Preventing the crystallization of honey in honeycombs

Preventing the crystallization of honey in honeycombs

The pumped honey crystallizes within 2-3 months. Separate honey (for example, with labial and legume plants) persists for a long time in the liquid state. Honey in honeycomb, sealed with wax lids, usually for a long time is in a liquid state. However, it can crystallize in the honeycomb. In the winter, this leads to the death of bees or the sharp deterioration of their wintering, and in the spring to sugar losses (bees crystals are thrown out of the hive) and the high energy costs of bees to dissolve it.

Crystallization of honey depends on the presence in it of small germinal crystals, which the bees transfer to the hive. These crystals are formed by drying nectar in a flower in dry years. Therefore, in dry years honey in the hives crystallizes more often than in years with normal humidity.

Primary crystals are formed and on the walls of the cells, in which the remaining droplets of honey dribble after pumping out on the honey extractor.

Crystallization of honey depends on its chemical composition. Honey containing an increased amount of glucose, crystallizes faster. The increased content of fructose, dextrins, soluble protein, on the contrary, retards crystallization.

Embryonic crystals can always be found in perfectly clear liquid honey. These crystals serve as centers around which the druses of crystals are formed, covering gradually the entire mass of honey.

The center of crystallization can be pollen grains, always contained in honey. Embryonic crystals completely dissolve during prolonged heating of honey. The liberation of honey from the pollen grains is achieved by its filtration, which for a long time preserves its liquid consistency.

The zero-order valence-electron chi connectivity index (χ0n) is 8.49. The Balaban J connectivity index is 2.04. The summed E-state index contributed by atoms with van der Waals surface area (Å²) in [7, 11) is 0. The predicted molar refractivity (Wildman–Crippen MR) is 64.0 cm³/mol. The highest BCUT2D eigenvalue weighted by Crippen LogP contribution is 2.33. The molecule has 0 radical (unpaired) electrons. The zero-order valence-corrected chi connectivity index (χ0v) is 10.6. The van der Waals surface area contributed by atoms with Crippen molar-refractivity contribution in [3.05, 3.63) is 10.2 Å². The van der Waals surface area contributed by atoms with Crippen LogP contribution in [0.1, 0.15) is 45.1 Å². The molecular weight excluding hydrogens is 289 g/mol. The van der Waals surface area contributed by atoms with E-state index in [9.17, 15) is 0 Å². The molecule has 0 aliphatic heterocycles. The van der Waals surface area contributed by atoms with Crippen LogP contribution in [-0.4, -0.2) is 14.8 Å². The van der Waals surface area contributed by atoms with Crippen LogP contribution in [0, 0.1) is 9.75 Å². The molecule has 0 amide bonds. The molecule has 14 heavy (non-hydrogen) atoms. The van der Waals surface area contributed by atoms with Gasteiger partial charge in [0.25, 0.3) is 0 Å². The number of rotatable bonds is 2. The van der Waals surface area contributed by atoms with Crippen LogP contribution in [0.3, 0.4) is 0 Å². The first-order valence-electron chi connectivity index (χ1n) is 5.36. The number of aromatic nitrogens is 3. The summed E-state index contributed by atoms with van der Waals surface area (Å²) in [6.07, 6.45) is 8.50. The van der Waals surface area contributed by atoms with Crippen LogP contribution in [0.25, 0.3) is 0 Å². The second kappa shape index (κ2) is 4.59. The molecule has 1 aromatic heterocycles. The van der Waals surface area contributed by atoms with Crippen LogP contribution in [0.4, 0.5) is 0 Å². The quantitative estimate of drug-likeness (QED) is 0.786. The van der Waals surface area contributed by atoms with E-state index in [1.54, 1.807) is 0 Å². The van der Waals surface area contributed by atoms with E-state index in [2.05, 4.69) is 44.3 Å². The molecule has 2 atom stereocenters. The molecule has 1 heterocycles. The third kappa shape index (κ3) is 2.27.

Heather and eucalyptus honey are particularly prone to crystallization. Also, honey from cruciferous plants – mustard, rape, rapeseed and sunflower – crystallizes quickly (in arid years).

The honey crystallizes

most rapidly at a temperature of 13-14 њ C. Both a decrease in temperature and a rise in temperature delay crystallization. At low temperatures, the viscosity of honey increases, which retards crystallization. At a temperature of 27-32 њ C, the honey of most plants does not crystallize at all. Staying honey in a well-insulated nest of bees is an important condition for keeping it in a dissolved state. Sharp changes in heat and cold in the hive lead to a significant acceleration of crystallization.

To prevent the crystallization of honey in honeycombs, the following requirements must be met:

1. Do not leave bees for the winter honey varieties, predisposed to rapid crystallization (from heather, rapeseed, mustard, rape), and also from cotton and sunflower, the nectar from which was collected by bees in a dry summer. If you failed to replace such honey with sugar, then from the middle of the winter, give bees water or top dressing-liquid sugar syrup.

2. In the autumn, keep the bees in the reduced nests with honeycombs, densely covered with bees, carefully warm them, reduce the tapholes, keep the hives in a place well protected from the winds. In this case, the honey reserves will not be sharply cooled by cold snaps and warm up in the thaw.

3. Honey combs, intended for long-term storage, immediately after the selection from the hives must be brought into a room with a stable temperature, so that they are not subjected to intense warming during the day and cooling at night.

Use honeycombs with crystallized honey. In the spring, during the first inspection of the bees, honeycombs with crystallized honey should be taken from the hives, replacing them with honeycomb with liquid honey from the stock or with sugar syrup. When it gets warmer and the bees fly well, the selected honeycombs with the crystallized honey can be fed to the bees. For this, the honeycombs are introduced for a day in a warm moist room. Then all the honey is unpacked and the remaining liquid part is pumped out on the honey extractor. Honeycombs with honey crystals remaining in the cells are brought into a warm, humid room (32-34S), sprinkled with warm water in the cells and put in a hive in a day. At regular inspections, the honeycombs are repeatedly sprayed with warm water to dissolve the remaining sugar crystals, and so repeat until all the crystals are completely dissolved.

Preventing the crystallization of honey in honeycombs